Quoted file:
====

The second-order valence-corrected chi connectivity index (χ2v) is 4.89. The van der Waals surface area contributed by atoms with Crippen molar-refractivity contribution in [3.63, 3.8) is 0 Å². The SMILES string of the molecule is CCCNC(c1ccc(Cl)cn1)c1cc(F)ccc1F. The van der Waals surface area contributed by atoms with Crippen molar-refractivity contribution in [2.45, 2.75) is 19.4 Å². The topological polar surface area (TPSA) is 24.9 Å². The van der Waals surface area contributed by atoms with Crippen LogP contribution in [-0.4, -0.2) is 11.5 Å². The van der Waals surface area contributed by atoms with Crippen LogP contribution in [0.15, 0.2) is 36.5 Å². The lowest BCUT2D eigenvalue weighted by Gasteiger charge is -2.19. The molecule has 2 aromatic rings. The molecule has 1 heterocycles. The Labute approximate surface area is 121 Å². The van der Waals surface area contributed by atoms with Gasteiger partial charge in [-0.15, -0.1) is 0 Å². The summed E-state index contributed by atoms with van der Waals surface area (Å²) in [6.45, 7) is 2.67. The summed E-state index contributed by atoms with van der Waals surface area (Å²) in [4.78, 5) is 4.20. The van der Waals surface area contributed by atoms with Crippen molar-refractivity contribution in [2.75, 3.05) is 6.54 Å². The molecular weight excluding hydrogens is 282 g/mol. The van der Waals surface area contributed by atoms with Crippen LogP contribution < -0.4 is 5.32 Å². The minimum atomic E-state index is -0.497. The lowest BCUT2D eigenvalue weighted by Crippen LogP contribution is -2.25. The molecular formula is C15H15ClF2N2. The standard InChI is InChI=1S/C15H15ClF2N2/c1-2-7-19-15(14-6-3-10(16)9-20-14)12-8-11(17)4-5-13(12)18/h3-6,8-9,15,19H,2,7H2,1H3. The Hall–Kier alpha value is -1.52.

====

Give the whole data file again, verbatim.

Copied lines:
The second-order valence-corrected chi connectivity index (χ2v) is 4.89. The van der Waals surface area contributed by atoms with Crippen molar-refractivity contribution in [3.63, 3.8) is 0 Å². The SMILES string of the molecule is CCCNC(c1ccc(Cl)cn1)c1cc(F)ccc1F. The van der Waals surface area contributed by atoms with Crippen molar-refractivity contribution in [2.45, 2.75) is 19.4 Å². The topological polar surface area (TPSA) is 24.9 Å². The van der Waals surface area contributed by atoms with Crippen LogP contribution in [-0.4, -0.2) is 11.5 Å². The van der Waals surface area contributed by atoms with Crippen LogP contribution in [0.15, 0.2) is 36.5 Å². The lowest BCUT2D eigenvalue weighted by Gasteiger charge is -2.19. The molecule has 2 aromatic rings. The molecule has 1 heterocycles. The Labute approximate surface area is 121 Å². The van der Waals surface area contributed by atoms with Gasteiger partial charge in [-0.15, -0.1) is 0 Å². The summed E-state index contributed by atoms with van der Waals surface area (Å²) in [6.45, 7) is 2.67. The summed E-state index contributed by atoms with van der Waals surface area (Å²) in [4.78, 5) is 4.20. The van der Waals surface area contributed by atoms with Crippen molar-refractivity contribution in [2.75, 3.05) is 6.54 Å². The molecular weight excluding hydrogens is 282 g/mol. The van der Waals surface area contributed by atoms with Crippen LogP contribution < -0.4 is 5.32 Å². The minimum atomic E-state index is -0.497. The lowest BCUT2D eigenvalue weighted by Crippen LogP contribution is -2.25. The molecular formula is C15H15ClF2N2. The standard InChI is InChI=1S/C15H15ClF2N2/c1-2-7-19-15(14-6-3-10(16)9-20-14)12-8-11(17)4-5-13(12)18/h3-6,8-9,15,19H,2,7H2,1H3. The Hall–Kier alpha value is -1.52.